Wake up Mr Darling!

The Chancellor’s contribution to understanding the credit crunch has been lamentable. So far he has told us it is an American problem based on bad mortgage lending in a far away country; that Northern Rock is a one off problem in a mortgage bank which has a good mortgage book; that he wants more transparency about off balance sheet financing; that he thinks banks should not be bailed out for the mistakes they have made with poor loans, and believes there should be a re-pricing of risk.

Let’s look at this in relation to his own actions:

1. Whilst lecturing banks on the need to tighten up lending because there would be no bail outs, he has offered a gurantee on all the deposits in any bank subject to financial problems in the market. Such an offer is without precedent.
2. He has through the Bank of England lent ??23 billion to Northern Rock. Recent sale documents for Northern Rock suggest taxpayers will still be lending ??6 billion to them in 2010.
3. Despite his wish for more transparency and less off balance sheet lending and borrowing, he does not put the full details of the government’s PFI/PPP borrowings onto the government balance sheet, and continues to encourage off balance sheet borrowings by government.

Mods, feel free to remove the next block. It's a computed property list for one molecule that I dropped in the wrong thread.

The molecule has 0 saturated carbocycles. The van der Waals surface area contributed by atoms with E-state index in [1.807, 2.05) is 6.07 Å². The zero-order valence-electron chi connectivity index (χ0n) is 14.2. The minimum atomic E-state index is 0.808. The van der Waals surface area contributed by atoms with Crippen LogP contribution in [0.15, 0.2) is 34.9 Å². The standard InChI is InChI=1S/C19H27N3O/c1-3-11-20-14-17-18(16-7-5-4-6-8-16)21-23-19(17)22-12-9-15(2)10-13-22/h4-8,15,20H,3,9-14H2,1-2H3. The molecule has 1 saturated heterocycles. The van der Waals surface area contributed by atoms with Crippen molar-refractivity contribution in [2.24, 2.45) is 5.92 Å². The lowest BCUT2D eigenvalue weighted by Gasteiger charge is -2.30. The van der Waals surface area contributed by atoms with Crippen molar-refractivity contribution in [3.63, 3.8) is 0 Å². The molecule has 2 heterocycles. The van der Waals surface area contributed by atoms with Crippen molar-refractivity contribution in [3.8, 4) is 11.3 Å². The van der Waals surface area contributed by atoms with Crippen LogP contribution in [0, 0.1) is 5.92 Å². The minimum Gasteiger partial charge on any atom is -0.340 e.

4. He has failed to sort out the muddled responsibilities between Treasury, the Bank and the FSA over banking regulation and money market operations.

What is wrong with his analysis?

1. This is not just a US problem. The Credit crunch in the UK will raise the mortgage failure rate here. The world banking system has bought and sold loans between banks from different countries, so it is a global problem.
2. This is not just a mortgage problem. In the UK there will be the need to write down some loans in the private equity, property and business areas as well as some mortgages. People today in the city are finding it difficult to value a range of differing debt instruments, and the property that is often the security for loans.
3. The US banks have started reporting to the market how much they think they have lost in the credit crunch so far. The UK banks do not report for a while, and are probably pondering how to value some of their assets in this volatile and constrained market. There is no sign that Darling’s call for greater transparency has resulted in any changes to reporting or reporting requirements, so why did he call for it?

Mr Darling should take better advice and understand the nature of the coming problems the banking system, the property sector and financial markets face. Property share prices are anticipating a double figure percentage fall in commercial property values in the UK. Housebuilding shares are warning that the housing market is going to be damaged. Some early indications suggest that other forms of debt are going to be marked down by a significant amount.